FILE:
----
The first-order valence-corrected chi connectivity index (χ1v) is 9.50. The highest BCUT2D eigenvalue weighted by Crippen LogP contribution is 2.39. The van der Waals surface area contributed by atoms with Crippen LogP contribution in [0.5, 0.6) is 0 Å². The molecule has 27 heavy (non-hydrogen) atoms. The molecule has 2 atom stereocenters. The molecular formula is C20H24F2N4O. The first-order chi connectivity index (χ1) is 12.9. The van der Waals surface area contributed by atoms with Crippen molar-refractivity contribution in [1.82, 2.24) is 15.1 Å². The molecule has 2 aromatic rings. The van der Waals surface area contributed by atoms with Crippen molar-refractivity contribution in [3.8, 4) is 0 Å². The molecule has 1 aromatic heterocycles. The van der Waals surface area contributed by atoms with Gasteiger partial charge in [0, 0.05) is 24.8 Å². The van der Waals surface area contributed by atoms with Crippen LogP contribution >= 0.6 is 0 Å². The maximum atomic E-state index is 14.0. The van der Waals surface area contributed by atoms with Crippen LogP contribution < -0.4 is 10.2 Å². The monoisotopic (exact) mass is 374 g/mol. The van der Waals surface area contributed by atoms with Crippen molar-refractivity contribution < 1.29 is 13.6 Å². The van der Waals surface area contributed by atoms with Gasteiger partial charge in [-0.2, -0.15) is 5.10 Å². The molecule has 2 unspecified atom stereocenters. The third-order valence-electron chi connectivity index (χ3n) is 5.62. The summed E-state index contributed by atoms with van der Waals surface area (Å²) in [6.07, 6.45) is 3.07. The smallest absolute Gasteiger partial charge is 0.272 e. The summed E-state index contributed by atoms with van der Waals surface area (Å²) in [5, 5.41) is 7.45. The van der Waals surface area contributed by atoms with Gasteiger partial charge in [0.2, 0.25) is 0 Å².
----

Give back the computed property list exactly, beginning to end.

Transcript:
The first-order valence-corrected chi connectivity index (χ1v) is 9.50. The highest BCUT2D eigenvalue weighted by Crippen LogP contribution is 2.39. The van der Waals surface area contributed by atoms with Crippen LogP contribution in [0.5, 0.6) is 0 Å². The molecule has 27 heavy (non-hydrogen) atoms. The molecule has 2 atom stereocenters. The molecular formula is C20H24F2N4O. The first-order chi connectivity index (χ1) is 12.9. The van der Waals surface area contributed by atoms with Crippen molar-refractivity contribution in [1.82, 2.24) is 15.1 Å². The molecule has 2 aromatic rings. The van der Waals surface area contributed by atoms with Crippen molar-refractivity contribution in [3.8, 4) is 0 Å². The molecule has 1 aromatic heterocycles. The van der Waals surface area contributed by atoms with Gasteiger partial charge in [0, 0.05) is 24.8 Å². The van der Waals surface area contributed by atoms with Crippen LogP contribution >= 0.6 is 0 Å². The maximum atomic E-state index is 14.0. The van der Waals surface area contributed by atoms with Crippen LogP contribution < -0.4 is 10.2 Å². The monoisotopic (exact) mass is 374 g/mol. The van der Waals surface area contributed by atoms with Crippen molar-refractivity contribution < 1.29 is 13.6 Å². The van der Waals surface area contributed by atoms with Gasteiger partial charge in [-0.2, -0.15) is 5.10 Å². The molecule has 2 unspecified atom stereocenters. The third-order valence-electron chi connectivity index (χ3n) is 5.62. The summed E-state index contributed by atoms with van der Waals surface area (Å²) in [6.07, 6.45) is 3.07. The smallest absolute Gasteiger partial charge is 0.272 e. The summed E-state index contributed by atoms with van der Waals surface area (Å²) in [5, 5.41) is 7.45. The van der Waals surface area contributed by atoms with Gasteiger partial charge in [0.2, 0.25) is 0 Å².